Step 1: Set up your React project
Progressier can enhance your React web app with additional features such as push notifications and the ability to be installed as a Progressive Web App (PWA). You can incorporate Progressier into your project when your app is live and accessible at a custom domain.
Step 2: Create a Progressier account
Progressier is a web toolkit that allows you to easily add new capabilities to your React app (and apps from hosting providers as well) using little to no code at all.
If you haven’t done so already, create your Progressier account. It comes with a free trial (no credit card required!) so you can test all features free of charge for 14 days without risk.
Step 3: Turn your React project into a PWA
Next, create your React app in Progressier. Go to New PWA, then select React in the first dropdown menu. Give your app a name and paste the URL of your React project in the third field.
Step 4: Complete your onboarding
Complete the tasks shown on screen to finish making your React app universally installable and augment it with push notifications. It even comes with a complete solution for designing app screenshots and gathering reviews.
Step 5: Allow push notifications on your domain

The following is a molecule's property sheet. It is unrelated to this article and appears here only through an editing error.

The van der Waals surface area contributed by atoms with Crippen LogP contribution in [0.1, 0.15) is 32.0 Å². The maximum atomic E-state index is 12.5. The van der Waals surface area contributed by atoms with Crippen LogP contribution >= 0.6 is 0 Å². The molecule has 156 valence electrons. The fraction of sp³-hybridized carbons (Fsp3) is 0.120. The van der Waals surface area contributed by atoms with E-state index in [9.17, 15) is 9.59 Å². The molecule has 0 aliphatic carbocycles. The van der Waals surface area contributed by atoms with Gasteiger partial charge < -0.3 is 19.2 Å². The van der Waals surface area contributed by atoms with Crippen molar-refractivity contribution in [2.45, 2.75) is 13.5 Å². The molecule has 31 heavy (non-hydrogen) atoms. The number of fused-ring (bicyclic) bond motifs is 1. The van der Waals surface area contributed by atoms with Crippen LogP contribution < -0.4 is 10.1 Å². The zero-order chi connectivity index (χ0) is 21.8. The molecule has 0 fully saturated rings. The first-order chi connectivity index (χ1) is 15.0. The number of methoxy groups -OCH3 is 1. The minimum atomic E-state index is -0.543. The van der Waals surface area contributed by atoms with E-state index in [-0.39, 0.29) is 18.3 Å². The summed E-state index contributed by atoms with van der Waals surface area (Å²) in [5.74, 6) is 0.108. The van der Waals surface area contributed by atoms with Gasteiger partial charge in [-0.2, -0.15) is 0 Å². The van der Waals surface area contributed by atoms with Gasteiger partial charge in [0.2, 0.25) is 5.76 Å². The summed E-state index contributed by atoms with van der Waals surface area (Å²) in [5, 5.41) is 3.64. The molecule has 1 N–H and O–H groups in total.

Click on the in the URL bar to open permissions. If you followed instructions correctly, notifications should be authorized on your domain.
Step 6: Send your first push notification
Our Push Composer allows you to compose a notification, select a specific group of users of your React app to send it to, and even schedule its actual delivery from 15 minutes to 14 days in the future.
Step 7: Connect your user data (optional)
Sending the same notification to every user for marketing purposes is one thing. Sending notifications programmatically to a user to react to events in your React app is another. Luckily, Progressier comes with a solution for both use cases. Simply connect your user data (e.g. a user ID or user email), then call our Push API in your server-side code to send a push notification to a specific user. You don't have to manage push subscriptions on your end.
Why add push notifications to your app?
1. Improving user engagement: Push notifications can help keep users engaged with your app by delivering timely and relevant updates and information.
2. Driving traffic to the app: Push notifications can help drive traffic back to your React app by providing users with a reason to open it.
3. Increasing retention rates: Push notifications can help keep users coming back to the app by providing them with valuable and interesting content.
4. Boosting conversion rates: By delivering personalized and targeted messages to users, push notifications can help increase conversion rates and drive sales.
5. Providing a better user experience: Push notifications can provide a more convenient way for users to receive updates and information from your app, improving the overall user experience.
The disadvantages of push notifications in React
Apple has announced that push notifications will be coming to iOS in 2023. But in the meantime, the Web Push API only works on desktop and Android, so if your web app is mobile-first, only half of your users will be able to benefit from receiving push notifications.